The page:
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French Colonizing Expeditions
Posted By Dennis Partridge On In Native American | No Comments
A small temporary fort was established by Captain Jean Ribault in Port Royal Sound, SC in 1562. Seventeenth Century French maps state that members of this colony traveled to the “gold-bearing mountains of the Apalache,” and claimed the territory for the King of France. Only French maps of the period provide an accurate description of the entire Savannah River system, but no archives have been found that collaborate such a journey.
In 1564, after establishing Fort Caroline somewhere in the vicinity of the mouth of the Altamaha River, Captain René Goulaine de Laudonniére dispatched several expeditions up the Altamaha River to the sources of its tributaries in the foothills of the mountains. He had learned from tribes on the coast that important trading activities occurred along this route. The Apalache Indians traded gold, copper, silver, greenstone, mica and crystals mined in the mountains to provinces in the Piedmont and Coastal Plain. Control of this trade route was a major cause of warfare between the provinces in the lower elevations. Greenstone was the most desired commodity because it was the only stone suitable for axes and wedges to split wood.
The two longest expeditions lasted six months and two months; the longest one being commanded by La Roche Ferriere. These expeditions provided the names of the provinces between the mountains and the sea. One was named the Mayacoa or Maya People. De Laudonniére named the mountains “Les Apalachiens” in honor of his new trading partners, the Apalache.
The expeditions returned with gold, silver, copper, rubies and sapphires. A “red” metal were tested by a metallurgist and said to be gold, but it may have been a gold-zinc alloy. In Georgia, zinc is often found with gold in quartz. This is particularly true for area around Gainesville, GA, which is near the source of the Oconee River. Here, quartz rocks can be found with 1/2 inch wide veins of pure gold-zinc alloy.
De Laudonniére planned to establish the capital of New France at the point on a tributary of the Altamaha close to the mountains, where the water became too shallow for large trade canoes. This appears to be the terrace over the Oconee River, where the University of Georgia is now situated. However, almost all of the 900+ French colonists were killed in a hurricane or in massacres staged by Spanish soldiers. France never again attempted to found a permanent colony on the South Atlantic Coast.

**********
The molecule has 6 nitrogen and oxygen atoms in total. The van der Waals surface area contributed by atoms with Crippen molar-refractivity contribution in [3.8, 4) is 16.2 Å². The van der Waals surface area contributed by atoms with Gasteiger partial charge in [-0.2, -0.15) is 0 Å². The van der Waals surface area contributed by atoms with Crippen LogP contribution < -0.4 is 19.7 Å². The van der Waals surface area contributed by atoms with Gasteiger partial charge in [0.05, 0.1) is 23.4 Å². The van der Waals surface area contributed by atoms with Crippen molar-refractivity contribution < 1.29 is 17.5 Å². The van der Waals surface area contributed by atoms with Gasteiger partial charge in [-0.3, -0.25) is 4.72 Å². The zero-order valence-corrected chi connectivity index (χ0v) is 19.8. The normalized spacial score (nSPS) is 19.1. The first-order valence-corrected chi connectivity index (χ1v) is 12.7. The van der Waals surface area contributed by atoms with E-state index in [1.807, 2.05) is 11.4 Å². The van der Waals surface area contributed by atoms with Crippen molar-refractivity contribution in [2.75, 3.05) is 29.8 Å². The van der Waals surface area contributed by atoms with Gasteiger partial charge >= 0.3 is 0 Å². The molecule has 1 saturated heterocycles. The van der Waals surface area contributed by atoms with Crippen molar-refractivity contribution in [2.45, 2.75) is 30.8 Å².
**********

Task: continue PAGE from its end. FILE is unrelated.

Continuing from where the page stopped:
Pierre Gambie, a member of French Admiral Coligny’s household, was on a trading expedition to the Georgia Mountains, when Fort Caroline was massacred. He established his own trade network to the mountains, married a Native king’s daughter, and eventually became the king himself. French maps of the Altamaha Basin became increasingly accurate in the years immediately after Fort Caroline was massacred. It is likely that Gambie continued to communicate with France via privateers.
English scholar, Richard Hakluyt, published the reports of Spaniards, Pedro Moreles and Nicholas Burgiognon in the late 1580s. The former residents of first, Santa Elena and then St. Augustine, described journeys from Santa Elena to the Georgia Mountains in order to trade with the Apalache’s for gold. The Spaniards stated that the capital of this province was a great city hidden in the highest of these mountains named Great Copal. The Apalache’s refused to tell the Spanish where Copal was located, although there is a suggestion that at least one Spaniard was able to see it. The description of Copal seems to match those of the great city on the side of a mountain in “The Migration Legend of the Kashita People” and the Florida Indians’ stories of a great city named Yupaha in the Georgia Mountains. Great Copal was probably located the half square mile ruins at Track Rock Gap.
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